The Sunday TimesPlus

4th May1997




Ravi John

He was no ordinary recruit

It was natural that Ravi John was hardly known to me when we first met.

Upon my return from my first lectures at LSE in 1982 as Visiting Professor, I had convened a group of distinguished Alumni - the likes of Prof. Ralph Peiris, Dr. Wickrema Weerasuriya and Kusal (Hector) Abeywar dena. Among them was Dyananda de Silva, that outstanding Broadcaster at SLBC.

A little after, I had delivered what were the first lecture series on Devolution at the BCIS, which its Director called the best ever attended up to that time, and Dayananda was insisting on a set of Interviews for his Radio programme.

Upon going to SLBC, he said he had a young man with him to assist, who was there alright, in a loose shirt, casual trousers, with equally casual hair and a first timer smile upon being introduced to me. That was Ravi John.

As always I was interested to know of people, and in no time he made me see that he was no ordinary recruit. He had graduated with English from Peradeniya University, was looking to do Law, and was passionately interested in public matters. His style was free and easy while being deferential, his accent classy and clear, and his thoughts concerned and visionary.

This set in course for us what was to become an increasing number of sittings together on Radio first, but very much on TV thereafter, where he was increasingly in demand. As he progressed from being the modest graduate to becoming well nigh a star Media personality in the local scene, his other natures also began to unravel more visibly.

It was after one of such sessions on TV, when in fact he said he wanted me very much to standby for a follow up session, that I stopped hearing from him.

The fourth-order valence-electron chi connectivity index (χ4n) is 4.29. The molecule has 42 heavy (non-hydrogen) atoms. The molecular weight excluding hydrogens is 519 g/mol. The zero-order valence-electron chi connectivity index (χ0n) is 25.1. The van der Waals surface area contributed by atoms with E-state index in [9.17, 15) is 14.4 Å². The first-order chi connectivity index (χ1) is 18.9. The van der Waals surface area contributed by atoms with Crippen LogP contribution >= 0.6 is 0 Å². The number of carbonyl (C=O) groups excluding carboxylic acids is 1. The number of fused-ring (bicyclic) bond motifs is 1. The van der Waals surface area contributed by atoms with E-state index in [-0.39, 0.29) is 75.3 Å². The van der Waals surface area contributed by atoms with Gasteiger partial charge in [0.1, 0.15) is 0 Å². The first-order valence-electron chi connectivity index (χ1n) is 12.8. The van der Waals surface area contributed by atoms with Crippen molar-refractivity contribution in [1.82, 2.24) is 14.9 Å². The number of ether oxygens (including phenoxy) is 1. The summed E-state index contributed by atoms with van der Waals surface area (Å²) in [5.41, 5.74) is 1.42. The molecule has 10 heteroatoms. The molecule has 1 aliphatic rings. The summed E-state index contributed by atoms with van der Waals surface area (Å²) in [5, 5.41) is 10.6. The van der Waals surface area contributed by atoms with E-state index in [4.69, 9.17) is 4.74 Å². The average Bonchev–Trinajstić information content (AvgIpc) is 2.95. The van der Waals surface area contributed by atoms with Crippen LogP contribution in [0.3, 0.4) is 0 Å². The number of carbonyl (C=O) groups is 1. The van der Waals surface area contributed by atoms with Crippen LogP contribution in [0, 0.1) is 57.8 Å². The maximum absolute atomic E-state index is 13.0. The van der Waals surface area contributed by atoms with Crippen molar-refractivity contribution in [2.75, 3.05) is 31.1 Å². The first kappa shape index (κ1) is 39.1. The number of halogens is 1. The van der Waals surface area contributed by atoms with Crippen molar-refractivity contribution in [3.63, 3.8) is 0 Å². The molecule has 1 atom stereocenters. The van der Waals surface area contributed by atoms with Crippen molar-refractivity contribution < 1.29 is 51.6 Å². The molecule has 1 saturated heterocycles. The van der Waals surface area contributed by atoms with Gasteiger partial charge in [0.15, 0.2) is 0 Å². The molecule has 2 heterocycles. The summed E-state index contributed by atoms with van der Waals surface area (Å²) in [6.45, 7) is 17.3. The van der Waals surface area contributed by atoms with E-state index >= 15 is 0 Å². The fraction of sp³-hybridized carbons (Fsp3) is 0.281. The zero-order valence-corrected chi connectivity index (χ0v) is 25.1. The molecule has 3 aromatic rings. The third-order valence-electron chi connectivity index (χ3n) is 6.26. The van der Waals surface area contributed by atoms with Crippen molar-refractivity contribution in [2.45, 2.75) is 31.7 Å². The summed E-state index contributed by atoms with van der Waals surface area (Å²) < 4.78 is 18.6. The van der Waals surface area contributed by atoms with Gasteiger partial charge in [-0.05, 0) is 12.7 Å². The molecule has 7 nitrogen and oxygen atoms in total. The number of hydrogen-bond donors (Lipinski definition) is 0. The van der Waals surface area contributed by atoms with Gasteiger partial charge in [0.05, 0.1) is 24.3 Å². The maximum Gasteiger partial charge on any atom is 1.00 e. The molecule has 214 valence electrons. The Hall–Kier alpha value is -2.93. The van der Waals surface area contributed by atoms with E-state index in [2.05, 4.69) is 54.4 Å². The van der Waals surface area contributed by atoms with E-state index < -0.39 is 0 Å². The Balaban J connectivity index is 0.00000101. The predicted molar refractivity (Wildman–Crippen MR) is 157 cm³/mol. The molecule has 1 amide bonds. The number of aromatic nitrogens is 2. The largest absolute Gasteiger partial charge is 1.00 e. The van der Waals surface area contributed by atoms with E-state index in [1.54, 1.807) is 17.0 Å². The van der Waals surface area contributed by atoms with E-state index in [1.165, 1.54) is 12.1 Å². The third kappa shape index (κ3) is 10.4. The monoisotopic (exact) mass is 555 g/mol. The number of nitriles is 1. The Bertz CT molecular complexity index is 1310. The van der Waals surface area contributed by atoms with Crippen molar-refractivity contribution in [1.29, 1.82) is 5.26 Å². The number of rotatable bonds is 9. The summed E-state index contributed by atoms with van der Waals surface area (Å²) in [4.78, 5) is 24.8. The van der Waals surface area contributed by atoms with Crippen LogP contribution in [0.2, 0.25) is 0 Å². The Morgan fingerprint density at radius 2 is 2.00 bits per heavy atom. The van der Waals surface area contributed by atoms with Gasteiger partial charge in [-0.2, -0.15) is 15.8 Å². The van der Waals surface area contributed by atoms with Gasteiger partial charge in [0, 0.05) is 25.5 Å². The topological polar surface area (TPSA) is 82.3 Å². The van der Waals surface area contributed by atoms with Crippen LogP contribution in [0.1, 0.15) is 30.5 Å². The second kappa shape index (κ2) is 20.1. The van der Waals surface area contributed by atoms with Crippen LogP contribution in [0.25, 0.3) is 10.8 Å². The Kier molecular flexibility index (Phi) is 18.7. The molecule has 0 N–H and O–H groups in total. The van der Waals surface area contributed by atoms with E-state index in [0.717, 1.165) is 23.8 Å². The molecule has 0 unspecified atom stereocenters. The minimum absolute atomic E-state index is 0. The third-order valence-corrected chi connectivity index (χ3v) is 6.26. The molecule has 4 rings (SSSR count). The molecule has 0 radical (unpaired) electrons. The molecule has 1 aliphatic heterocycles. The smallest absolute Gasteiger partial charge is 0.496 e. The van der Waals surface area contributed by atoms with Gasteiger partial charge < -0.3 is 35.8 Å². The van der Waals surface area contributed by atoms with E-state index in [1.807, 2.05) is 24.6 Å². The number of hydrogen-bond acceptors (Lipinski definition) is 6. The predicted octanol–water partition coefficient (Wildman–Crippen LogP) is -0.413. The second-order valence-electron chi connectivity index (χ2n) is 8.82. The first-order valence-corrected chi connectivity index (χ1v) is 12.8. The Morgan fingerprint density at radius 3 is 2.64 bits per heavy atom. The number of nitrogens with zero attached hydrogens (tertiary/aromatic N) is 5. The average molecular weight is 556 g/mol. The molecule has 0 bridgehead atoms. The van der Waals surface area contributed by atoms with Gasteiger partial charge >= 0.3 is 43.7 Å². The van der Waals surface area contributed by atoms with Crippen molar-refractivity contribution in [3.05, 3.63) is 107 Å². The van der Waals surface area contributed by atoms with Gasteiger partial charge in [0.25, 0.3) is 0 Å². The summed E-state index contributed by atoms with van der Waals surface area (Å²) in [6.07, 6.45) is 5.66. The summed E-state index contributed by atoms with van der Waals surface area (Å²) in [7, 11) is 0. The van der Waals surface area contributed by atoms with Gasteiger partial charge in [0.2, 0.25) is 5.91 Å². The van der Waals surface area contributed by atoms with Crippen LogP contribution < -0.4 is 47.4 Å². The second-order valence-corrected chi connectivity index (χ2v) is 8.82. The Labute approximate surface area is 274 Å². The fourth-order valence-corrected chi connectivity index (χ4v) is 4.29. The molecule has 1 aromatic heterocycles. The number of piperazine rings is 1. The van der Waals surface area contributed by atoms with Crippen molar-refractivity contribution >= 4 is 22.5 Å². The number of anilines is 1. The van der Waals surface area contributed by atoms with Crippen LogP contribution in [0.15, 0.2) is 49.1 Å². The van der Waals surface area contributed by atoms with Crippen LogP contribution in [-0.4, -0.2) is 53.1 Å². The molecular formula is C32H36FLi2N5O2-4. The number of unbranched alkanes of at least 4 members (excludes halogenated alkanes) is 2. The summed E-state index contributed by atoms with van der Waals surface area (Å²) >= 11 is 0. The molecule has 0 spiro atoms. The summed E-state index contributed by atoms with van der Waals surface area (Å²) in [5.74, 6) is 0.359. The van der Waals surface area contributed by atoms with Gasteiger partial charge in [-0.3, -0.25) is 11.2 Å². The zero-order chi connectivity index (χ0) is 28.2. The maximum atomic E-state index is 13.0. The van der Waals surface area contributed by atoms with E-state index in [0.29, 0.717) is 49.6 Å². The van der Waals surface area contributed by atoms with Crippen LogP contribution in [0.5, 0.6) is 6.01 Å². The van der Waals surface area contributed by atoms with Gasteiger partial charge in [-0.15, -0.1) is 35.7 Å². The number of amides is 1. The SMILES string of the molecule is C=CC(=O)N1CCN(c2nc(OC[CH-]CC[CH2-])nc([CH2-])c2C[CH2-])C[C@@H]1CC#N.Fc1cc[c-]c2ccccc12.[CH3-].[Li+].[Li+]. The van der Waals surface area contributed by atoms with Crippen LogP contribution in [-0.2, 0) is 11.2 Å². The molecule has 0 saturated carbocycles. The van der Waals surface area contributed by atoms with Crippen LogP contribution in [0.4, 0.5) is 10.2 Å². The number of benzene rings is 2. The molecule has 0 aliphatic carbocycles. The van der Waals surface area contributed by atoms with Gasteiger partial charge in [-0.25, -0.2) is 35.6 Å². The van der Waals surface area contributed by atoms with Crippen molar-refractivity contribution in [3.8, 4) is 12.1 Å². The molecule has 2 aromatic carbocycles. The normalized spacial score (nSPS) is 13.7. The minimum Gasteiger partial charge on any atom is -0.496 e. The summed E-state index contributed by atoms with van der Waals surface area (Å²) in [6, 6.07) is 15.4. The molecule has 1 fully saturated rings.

I too had gone abroad briefly once more on my lectures and other commitments, only to learn when I came back that he had begun another struggle, with his own being, and for his life.

I have had indeed, during his better days, sometimes to speak to his wife, simply because Ravi was elsewhere at all sorts of functions, in order to leave messages for him or confirmations of requests and so on from him. I learnt then that his wife’s name was Rashmi, who one day mentioned casually that her mother had known me at the University College at Colombo (we had no University then).

On inquiry I learnt that her name was Joyce and received confirmation when I asked whether it was also Lokuge. I told Rashmi, if she did not know, that her mother was a beauty in her day. At University an year or so junior to our Group, but having myself grown up in Kandy, I had known that her father was Chief Postmaster there and, of course, as school boys, many were those who had admired her, from a distance - fearing parents on both sides! I suggested, although I had not met Rashmi at that time, that she must be an excellent companion for Ravi, as he I am sure was for her. I only learnt later that they were student lovers who married even before they had found a job, and knew not how to support each other!

Leaving so early, he yet demonstrated how one could fulfil oneself and serve one’s purpose, one’s people even in so short a span. Now with his passing away, it is his life I am sure which will live in everyone’s memory illuminating a firmament to those who will come after him, in the fields that he chose for himself, a role model for them, for a long time to come.

That more than words, such as we may conjure, was perhaps the index of his true worth, and ultimate tribute to his life and his mission.

Prof. C. Suriyakumaran

Jerry Charles Ramanadan

A true working planter was he

Jerry ‘Anna’ to his relations, Sir to his numerous subordinates and Charles to his friends, passed away suddenly whilst playing tennis (a sport, close to his heart) partnering his son Pravin, at the Annual Darrawela Club Tennis Meet on 15th March, 1997.